Yves La Rose, CEO of ENF, has made it abundantly clear that the community-driven EOS Network Foundation (ENF) doesn’t want Block.one to be any part of the EOS blockchain network.
Addressing the media, he stressed, “Through multiple first-hand statements in their investigation, Wired established that Block.one was intentional in their pursuit of greed. After failing to deliver on multiple promises, the EOS community rejected Theranos / Elizabeth Holmes’ like behavior and established its own path with a set of community-driven values at its core. With the EOS Network Foundation now at the helm, we’ve proven ourselves to be capable of executing and are steadfast in our commitment to enhancing our ecosystem and putting the EOS token holders first.”
Built using open-source technology originally developed by Cayman Island-based company Block.one, the EOS Network was once heralded as the most efficient blockchain network in existence. The project’s native EOS token was once ranked among the seven-largest cryptocurrencies by market capitalization, but everything came tumbling down as Block.one became embroiled in a whirlwind of lawsuits and regulatory inquiries.
Yves La Rose and the ENF community believe in the potential of EOS Network; their grievance is with Block.one, and rightfully so. Despite raising a staggering $4.1 billion through the ICO, Block.one’s development efforts failed to match, contributing to the EOS token’s decline to all-time lows.
Block.one’s Indifference Toward EOS
Things started extremely well for EOS Network. The project had a great plan, a robust roadmap, and an experienced team. Block.one promised a network that is fully decentralized and highly scalable ecosystem alongside near-zero fees. Riding the hype, Block.one raised $4.1 billion via its ICO, still the largest ICO in crypto history. During the ICO, Block.one released 900 million tokens into the market.
The ICO was a hit, and EOS Network was all set to disrupt the market. However, at this point, the tables turned. Back in December 2017, Brendan Blumer, the CEO of Block.one, had promised to allocate $1 billion from the ICO through EOS VC to develop the underlying technology further and support new projects building on EOS. According to ENF, much of the funds raised during the ICO have already been invested in unrelated projects, leaving EOS on the verge of extinction.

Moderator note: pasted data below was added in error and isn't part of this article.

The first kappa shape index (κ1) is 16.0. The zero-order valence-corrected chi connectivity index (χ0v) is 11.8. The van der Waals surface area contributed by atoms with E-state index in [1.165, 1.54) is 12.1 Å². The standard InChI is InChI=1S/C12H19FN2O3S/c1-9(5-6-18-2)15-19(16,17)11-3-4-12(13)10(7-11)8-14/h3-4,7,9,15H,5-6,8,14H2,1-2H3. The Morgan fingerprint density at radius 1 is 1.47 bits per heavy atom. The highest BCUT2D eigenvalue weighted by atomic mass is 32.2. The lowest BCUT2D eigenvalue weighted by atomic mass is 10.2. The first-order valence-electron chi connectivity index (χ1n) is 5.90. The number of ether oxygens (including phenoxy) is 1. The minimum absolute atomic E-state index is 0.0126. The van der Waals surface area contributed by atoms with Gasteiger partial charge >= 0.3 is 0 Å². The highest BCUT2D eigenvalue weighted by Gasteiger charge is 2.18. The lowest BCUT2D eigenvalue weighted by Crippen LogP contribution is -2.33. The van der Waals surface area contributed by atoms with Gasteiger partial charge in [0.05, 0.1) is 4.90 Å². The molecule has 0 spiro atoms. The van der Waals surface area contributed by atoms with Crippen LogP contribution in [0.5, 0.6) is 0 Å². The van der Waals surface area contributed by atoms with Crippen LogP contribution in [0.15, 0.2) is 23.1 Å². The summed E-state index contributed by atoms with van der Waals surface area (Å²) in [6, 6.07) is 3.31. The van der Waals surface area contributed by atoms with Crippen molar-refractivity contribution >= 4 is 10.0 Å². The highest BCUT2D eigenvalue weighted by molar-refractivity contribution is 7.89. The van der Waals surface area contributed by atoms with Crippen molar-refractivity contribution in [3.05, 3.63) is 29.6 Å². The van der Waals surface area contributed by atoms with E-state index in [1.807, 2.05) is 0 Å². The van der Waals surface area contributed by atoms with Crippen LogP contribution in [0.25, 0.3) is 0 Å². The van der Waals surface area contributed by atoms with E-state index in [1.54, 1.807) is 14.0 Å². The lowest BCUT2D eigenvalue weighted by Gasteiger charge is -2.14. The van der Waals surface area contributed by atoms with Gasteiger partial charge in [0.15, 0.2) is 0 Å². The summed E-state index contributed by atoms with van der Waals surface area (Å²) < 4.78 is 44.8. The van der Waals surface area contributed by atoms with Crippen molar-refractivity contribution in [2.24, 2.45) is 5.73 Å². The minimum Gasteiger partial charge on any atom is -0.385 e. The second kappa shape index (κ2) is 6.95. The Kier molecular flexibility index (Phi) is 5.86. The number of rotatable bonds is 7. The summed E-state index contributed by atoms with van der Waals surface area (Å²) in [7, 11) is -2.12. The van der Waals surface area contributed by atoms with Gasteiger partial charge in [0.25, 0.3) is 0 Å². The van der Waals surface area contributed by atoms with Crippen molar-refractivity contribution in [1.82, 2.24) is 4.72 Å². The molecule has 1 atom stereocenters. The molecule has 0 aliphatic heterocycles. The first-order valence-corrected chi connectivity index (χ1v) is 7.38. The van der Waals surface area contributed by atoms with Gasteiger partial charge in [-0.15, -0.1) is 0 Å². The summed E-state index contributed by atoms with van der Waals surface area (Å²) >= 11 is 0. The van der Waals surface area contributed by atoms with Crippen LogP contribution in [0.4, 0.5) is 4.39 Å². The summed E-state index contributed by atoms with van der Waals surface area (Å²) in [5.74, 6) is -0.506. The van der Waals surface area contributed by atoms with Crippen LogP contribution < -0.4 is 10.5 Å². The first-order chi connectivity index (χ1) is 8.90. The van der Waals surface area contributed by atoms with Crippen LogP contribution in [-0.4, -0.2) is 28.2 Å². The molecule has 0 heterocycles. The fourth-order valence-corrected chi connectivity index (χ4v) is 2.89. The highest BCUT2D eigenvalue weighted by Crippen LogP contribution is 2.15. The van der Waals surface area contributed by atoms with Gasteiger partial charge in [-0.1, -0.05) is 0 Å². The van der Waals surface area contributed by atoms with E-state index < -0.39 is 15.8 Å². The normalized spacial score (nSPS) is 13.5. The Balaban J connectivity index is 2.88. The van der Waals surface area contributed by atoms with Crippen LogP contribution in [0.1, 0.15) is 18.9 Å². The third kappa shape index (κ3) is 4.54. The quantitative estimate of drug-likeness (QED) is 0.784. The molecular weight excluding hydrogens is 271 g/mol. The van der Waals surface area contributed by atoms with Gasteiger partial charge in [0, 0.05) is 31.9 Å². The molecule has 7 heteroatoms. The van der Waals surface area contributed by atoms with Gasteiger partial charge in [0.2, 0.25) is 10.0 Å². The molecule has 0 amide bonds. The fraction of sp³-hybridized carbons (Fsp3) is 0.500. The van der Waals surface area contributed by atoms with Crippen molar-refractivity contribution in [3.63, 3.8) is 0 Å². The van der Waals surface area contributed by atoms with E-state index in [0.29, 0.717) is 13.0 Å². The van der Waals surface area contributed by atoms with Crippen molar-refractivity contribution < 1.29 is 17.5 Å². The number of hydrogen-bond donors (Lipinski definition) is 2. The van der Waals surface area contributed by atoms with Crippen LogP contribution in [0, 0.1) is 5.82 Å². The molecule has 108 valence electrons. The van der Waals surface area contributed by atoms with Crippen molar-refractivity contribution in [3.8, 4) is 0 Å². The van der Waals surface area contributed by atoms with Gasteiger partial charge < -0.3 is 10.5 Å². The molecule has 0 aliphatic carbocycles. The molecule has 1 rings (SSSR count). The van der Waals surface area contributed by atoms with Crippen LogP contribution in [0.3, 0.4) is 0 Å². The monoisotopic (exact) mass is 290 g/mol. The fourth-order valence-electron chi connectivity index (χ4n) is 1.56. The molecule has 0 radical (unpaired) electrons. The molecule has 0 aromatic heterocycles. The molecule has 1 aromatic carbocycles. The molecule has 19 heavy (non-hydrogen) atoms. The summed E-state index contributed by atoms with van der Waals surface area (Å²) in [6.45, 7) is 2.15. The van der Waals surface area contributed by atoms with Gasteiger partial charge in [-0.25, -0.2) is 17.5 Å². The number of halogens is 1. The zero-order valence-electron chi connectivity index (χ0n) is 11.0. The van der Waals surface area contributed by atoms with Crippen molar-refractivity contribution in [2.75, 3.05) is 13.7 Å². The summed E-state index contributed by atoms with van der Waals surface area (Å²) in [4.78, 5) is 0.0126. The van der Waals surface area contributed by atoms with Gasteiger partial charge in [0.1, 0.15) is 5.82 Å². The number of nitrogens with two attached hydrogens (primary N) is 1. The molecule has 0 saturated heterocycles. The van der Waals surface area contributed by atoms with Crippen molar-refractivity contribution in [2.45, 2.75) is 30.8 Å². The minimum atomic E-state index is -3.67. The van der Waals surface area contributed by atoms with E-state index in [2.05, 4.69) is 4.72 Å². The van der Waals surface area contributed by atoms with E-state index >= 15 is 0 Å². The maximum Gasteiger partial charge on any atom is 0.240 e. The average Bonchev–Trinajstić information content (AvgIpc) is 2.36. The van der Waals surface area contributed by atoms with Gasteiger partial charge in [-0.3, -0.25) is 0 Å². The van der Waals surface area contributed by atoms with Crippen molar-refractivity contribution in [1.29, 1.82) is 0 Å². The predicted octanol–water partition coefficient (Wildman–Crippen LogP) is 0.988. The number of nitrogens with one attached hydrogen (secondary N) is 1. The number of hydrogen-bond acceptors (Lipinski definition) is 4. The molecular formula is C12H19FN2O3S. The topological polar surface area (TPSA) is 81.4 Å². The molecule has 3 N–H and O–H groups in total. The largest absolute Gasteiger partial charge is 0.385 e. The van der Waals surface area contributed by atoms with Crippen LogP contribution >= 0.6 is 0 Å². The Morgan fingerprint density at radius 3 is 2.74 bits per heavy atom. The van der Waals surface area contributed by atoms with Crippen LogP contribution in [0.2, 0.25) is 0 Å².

Shortly after the ICO, allegations started to float about irregularities like wash trading and vote trading. On top of it, several media outlets reported that the majority of the stakes in the EOS Network were owned by Chinese companies, leading to more confusion among EOS’ early backers. At nearly the same time, the US SEC charged Block.one for raising funds for unregistered security, eventually agreeing to a settlement of $27.5 million.
Development activity on the EOS Network came to a sudden halt after Block.one’s lead developer Dan Larimer and most of his team left the company in 2019. By this point, Block.one had sidelined the EOS Network and was busy with other projects such as the crypto exchange Bullish – which derives liquidity in part from the proceeds of the infamous ICO. Moreover, Block.one faced another legal blow in 2020 when investment firm Crypto Assets Opportunity Fund (CAOF) filed a class-action lawsuit accusing it of failing to deliver on the promises it made during the ICO.
After years of neglect, the EOS community came together, thus forming the EOS Network Foundation, or ENF, in 2021. As expected, ENF has already started reviving the ecosystem through strategic partnerships, new investments, and publishing a result-oriented roadmap.
Earlier this year, 6.5 million EOS tokens were transferred to ENF’s official account, intended to rebuild the network to meet existing market standards. Additionally, ENF recently launched an extensive Blue Paper to address the shortcomings of EOS Network’s components, including wallets, SDKs, and existing UI/UX standards.